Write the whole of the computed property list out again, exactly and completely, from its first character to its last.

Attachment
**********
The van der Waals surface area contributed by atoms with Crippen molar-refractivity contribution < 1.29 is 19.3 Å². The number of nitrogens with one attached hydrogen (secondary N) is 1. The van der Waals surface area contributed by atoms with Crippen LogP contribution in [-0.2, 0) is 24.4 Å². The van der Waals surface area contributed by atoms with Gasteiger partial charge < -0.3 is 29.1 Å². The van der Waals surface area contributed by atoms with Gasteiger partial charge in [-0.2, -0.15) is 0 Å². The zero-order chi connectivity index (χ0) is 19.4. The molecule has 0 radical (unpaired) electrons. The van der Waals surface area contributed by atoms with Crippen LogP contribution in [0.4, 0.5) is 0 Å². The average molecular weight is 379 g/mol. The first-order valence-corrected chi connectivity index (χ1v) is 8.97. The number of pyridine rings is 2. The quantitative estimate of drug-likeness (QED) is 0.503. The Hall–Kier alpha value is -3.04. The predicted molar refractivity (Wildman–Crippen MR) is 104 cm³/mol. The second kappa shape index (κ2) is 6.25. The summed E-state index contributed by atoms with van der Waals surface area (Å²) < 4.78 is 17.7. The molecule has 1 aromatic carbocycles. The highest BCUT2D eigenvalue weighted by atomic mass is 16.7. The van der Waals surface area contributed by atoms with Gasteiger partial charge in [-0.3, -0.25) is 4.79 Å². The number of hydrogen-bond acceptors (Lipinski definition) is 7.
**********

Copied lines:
The van der Waals surface area contributed by atoms with Crippen molar-refractivity contribution < 1.29 is 19.3 Å². The number of nitrogens with one attached hydrogen (secondary N) is 1. The van der Waals surface area contributed by atoms with Crippen LogP contribution in [-0.2, 0) is 24.4 Å². The van der Waals surface area contributed by atoms with Gasteiger partial charge < -0.3 is 29.1 Å². The van der Waals surface area contributed by atoms with Gasteiger partial charge in [-0.2, -0.15) is 0 Å². The zero-order chi connectivity index (χ0) is 19.4. The molecule has 0 radical (unpaired) electrons. The van der Waals surface area contributed by atoms with Crippen LogP contribution in [0.4, 0.5) is 0 Å². The average molecular weight is 379 g/mol. The first-order valence-corrected chi connectivity index (χ1v) is 8.97. The number of pyridine rings is 2. The quantitative estimate of drug-likeness (QED) is 0.503. The Hall–Kier alpha value is -3.04. The predicted molar refractivity (Wildman–Crippen MR) is 104 cm³/mol. The second kappa shape index (κ2) is 6.25. The summed E-state index contributed by atoms with van der Waals surface area (Å²) < 4.78 is 17.7. The molecule has 1 aromatic carbocycles. The highest BCUT2D eigenvalue weighted by atomic mass is 16.7. The van der Waals surface area contributed by atoms with Gasteiger partial charge in [-0.3, -0.25) is 4.79 Å². The number of hydrogen-bond acceptors (Lipinski definition) is 7.